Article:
Cryosurgery basically involves freezing cancer cells until they are destroyed in a natural way, for both benign and malignant tumorous cells.  To achieve this, a noble gas such as Argon is used, and applied through very fine needle-shaped tubes which are inserted into the tumour using CT or ultrasound guidance. 

As the gas spreads within the probes it reduces the temperature of the affected area, to reach -192 degrees centigrade. This cryogenic temperature burns the affected tissue to destroy the cancer cells.

This technique can be used to destroy the tumour in a natural way, in a "clean" surgical procedure which is minimally invasive for the human body and presents few side effects.  If necessary, this technique can be used in connection with traditional techniques such as chemotherapy and radiotherapy, and can be useful in cases where traditional surgery is not recommended or possible.

Cryosurgery can also be used as a complementary therapy to others for treating any type of illness.  Treatment of a tumour through cryotherapy involves a multi-therapy approach:  radiotherapy, chemotherapy and heat therapy can all be connected to cryotherapy, which also boasts a powerful advantage as treatment can be repeated during the course of the illness.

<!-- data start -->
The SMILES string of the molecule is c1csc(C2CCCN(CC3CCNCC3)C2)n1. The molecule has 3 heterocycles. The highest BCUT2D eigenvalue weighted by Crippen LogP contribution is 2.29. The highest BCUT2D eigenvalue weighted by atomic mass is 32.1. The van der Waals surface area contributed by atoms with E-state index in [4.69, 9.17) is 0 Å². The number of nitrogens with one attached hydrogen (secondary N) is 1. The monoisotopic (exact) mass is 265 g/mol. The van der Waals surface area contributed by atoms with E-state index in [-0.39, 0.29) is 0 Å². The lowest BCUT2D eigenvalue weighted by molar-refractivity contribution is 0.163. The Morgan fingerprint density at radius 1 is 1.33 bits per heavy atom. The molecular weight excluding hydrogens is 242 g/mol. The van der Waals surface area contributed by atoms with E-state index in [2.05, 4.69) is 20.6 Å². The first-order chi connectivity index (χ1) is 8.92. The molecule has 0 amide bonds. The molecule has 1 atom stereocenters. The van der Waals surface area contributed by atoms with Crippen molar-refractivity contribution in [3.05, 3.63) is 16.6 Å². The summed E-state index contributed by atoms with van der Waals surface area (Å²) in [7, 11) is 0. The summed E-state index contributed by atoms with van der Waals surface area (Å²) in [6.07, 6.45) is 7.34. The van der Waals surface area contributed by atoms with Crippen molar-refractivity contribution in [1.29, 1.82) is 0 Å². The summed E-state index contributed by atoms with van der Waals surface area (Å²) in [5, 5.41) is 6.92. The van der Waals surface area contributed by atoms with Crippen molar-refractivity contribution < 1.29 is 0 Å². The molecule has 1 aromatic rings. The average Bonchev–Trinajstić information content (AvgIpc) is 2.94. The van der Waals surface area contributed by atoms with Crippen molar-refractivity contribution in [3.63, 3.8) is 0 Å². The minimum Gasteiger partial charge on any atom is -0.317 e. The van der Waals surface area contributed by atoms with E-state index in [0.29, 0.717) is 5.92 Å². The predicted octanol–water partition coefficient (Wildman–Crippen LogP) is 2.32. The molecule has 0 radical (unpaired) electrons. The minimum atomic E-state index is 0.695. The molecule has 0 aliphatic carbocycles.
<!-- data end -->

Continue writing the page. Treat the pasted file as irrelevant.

Advances in this technique have enabled treatment of other organs in the body affected by cancer in addition to the prostate and kidney, the so-called solid organs: lung, bones, connective tissue, breast, pancreas, liver.  After successfully performing the first cryosurgery operation in Europe in 2010 to treat lung cancer in a 72 year-old patient at the Santa Elena Clinic in Torremolinos (Spain), work has continued on clinical applications and scientific advances. 


1. Minimally invasive treatment.

2. Minimal or non-existent secondary effects.

3. Natural treatment where deep freezing temperatures (-192°C) are applied.

4. Noble gases like Argon, Helium and liquid Nitrogen are used to freeze and destroy the tumour. Gas flows only through the cryoprobe applicator, but never enters in physical contact with the patient.

5. It only affects the areas and cells that we have previously selected and controlled during the whole procedure through CT or ultrasound scan.

6. It can be combined with other treatments like radiotherapy and chemotherapy, if needed by the patient or prescribed by the oncologist.

7. It is reproducible when needed, whereas surgery and radiotherapy cannot be reproduced.

The advantages of cryosurgery and cryotherapy are significant:

-    Minimally invasive technique

-   24 HOUR hospital stay

-    No transfusions or absorption of liquids

-   Risk of incontinence nonexistent

-    High quality of life index

-   Minimally invasive technique